Words: William Fotheringham
It was Robert Millar who first opened my eyes to one of the bitter realities of cycling: we spend more time riding our bikes in ‘winter’ than we do in any other season. For a bike rider, winter isn’t a neat division into a three-month segment: it is when you need mudguards and tights and is the part of the year which lasts, if you are unlucky, from October to April.
Millar was the only pro I ever knew who, at his own expense, had a winter bike custom made for him by a local builder, partly on the premise that he wasn’t going to get a machine with mudguard eyes out of the sponsor – and, more to the point, that if he did and then changed teams, the sponsor was liable to ask for it back just at the point he was going to need it most. But mainly, he got that bike in the knowledge that he was going to ride it as much if not more than his race bike, and he might as well keep a bit drier while he did so.
Although I never went to Millar’s extreme of putting a tubular inside a clincher to avoid punctures, I followed his winter bike example in 1996. It felt like a curious step, asking a builder to make me a frame to the same dimensions as the bike I raced on, using the same light steel tubing but with big clearances, longer forks, and all the relevant braze-ons.
Everyone I knew had the same approach to the winter bike. They either used a racing bike they didn’t race any more with the guards attached in various unreliable ways, or they bought the cheapest steel frame they could find off the peg and lived with it. That was cycling tradition: you didn’t invest in something that was going to take the battering from water, potholes and road salt that your winter bike would have to take.
I’ve come to regard those few hundred quid (well, it was 15 years ago now) and the regular sums I’ve spent on resprays as the best investment I’ve ever made in a single item of cycling kit. And not just because taking the guards off and racing on a bike with mudguard eyes and a big fork rake, that looks a bit, well, battered, is an excellent way of winding up fellow bike riders. Mudguard eyes plus long forks equals heavy, right? Not necessarily. (Knowing smile.)
For a sport which we associate so much with summer, there is a curious amount of pleasure to be found in winter bike riding. Even this diluvian winter – where many roads seem to have reverted to a pre-modern, non-tarmacked state – doesn’t have to be hell if you have decent mudguards, substantial tyres, an obsessive regard for wind direction and air temperature and a fair collection of gloves, not to mention an old trick or two like the spare undervest for the café stop. The fact that winter kit is now the best it ever has been, across the board, makes all the difference.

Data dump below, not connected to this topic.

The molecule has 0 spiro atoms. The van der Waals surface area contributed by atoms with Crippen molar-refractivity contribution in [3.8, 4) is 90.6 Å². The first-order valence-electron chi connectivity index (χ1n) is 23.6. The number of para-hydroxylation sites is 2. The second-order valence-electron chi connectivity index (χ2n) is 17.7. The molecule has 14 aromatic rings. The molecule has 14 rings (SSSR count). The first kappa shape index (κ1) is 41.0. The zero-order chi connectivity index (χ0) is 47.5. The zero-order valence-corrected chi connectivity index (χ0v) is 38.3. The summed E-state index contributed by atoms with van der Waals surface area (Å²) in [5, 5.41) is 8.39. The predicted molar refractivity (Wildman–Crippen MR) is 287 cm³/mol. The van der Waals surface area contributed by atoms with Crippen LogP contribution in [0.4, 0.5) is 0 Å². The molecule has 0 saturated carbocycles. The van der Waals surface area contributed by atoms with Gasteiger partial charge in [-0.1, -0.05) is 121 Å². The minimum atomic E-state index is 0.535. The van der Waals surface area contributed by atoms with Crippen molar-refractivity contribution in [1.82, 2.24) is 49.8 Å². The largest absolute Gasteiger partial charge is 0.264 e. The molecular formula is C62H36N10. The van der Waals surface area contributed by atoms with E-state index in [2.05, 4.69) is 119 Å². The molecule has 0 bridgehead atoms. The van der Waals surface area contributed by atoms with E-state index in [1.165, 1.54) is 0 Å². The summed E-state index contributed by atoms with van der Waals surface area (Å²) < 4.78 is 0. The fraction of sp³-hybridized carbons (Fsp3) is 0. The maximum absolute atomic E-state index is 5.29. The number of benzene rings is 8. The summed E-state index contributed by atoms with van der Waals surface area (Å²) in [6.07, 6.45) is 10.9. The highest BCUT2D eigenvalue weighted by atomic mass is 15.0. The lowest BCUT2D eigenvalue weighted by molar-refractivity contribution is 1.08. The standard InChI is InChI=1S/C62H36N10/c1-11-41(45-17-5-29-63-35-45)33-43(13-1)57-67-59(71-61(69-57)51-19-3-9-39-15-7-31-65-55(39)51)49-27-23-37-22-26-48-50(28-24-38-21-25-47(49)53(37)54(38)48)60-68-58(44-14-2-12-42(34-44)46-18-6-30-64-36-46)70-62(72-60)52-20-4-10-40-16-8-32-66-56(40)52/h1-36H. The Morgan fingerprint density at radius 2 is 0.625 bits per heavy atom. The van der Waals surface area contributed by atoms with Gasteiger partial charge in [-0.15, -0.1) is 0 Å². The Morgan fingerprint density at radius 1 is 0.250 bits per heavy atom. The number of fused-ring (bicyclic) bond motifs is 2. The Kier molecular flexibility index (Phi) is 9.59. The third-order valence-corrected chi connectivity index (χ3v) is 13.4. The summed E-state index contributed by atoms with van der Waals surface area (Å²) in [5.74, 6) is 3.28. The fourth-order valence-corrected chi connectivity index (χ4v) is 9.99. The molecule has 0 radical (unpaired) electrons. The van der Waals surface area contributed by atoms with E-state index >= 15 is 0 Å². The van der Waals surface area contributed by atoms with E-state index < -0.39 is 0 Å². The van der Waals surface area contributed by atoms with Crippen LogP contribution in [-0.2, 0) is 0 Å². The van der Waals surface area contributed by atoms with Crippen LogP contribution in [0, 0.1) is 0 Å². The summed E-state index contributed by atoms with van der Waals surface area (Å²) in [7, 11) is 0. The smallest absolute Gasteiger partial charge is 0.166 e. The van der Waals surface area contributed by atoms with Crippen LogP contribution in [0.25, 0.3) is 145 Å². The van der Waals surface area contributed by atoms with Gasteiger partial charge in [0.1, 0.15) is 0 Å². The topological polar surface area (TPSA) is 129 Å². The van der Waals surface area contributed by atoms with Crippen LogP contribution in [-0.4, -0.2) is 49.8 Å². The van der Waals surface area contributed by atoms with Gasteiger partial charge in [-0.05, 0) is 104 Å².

I’ve come to realise that although much of the pure joy from British bike riding is to be had in summer – probably because those sensually pleasing shorts and short sleeve days are so few and far between – winter riding is the source of the most memorable experiences. The extreme stuff that sticks in the mind seems to happen when the days are short: the time when I was a kid and the water froze in the bottle on a 100-mile sponsored ride; the first and, I hope, only time I braked on an icy descent; the club run where we ended up wandering through four foot snowdrifts in our cleats chucking snowballs at each other.
There is plenty to take from this winter too: a Sunday spent dodging epic floods, topped by a half hour on an islet in a flood plain watching a mate repair two punctures as the waters rose around us; the way that constant rain made new and extreme ways of lubricating a chain a constant topic of conversation; a hilarious low speed pratfall on a sheet of black ice that materialised from nowhere; a new climb in the Welsh borders to the top of a mountain tackled (cunning laugh) with a gale force easterly tailwind in dazzling sunshine.
Winter cycling is like teenage love. You dream about the pleasure, you remember the pain.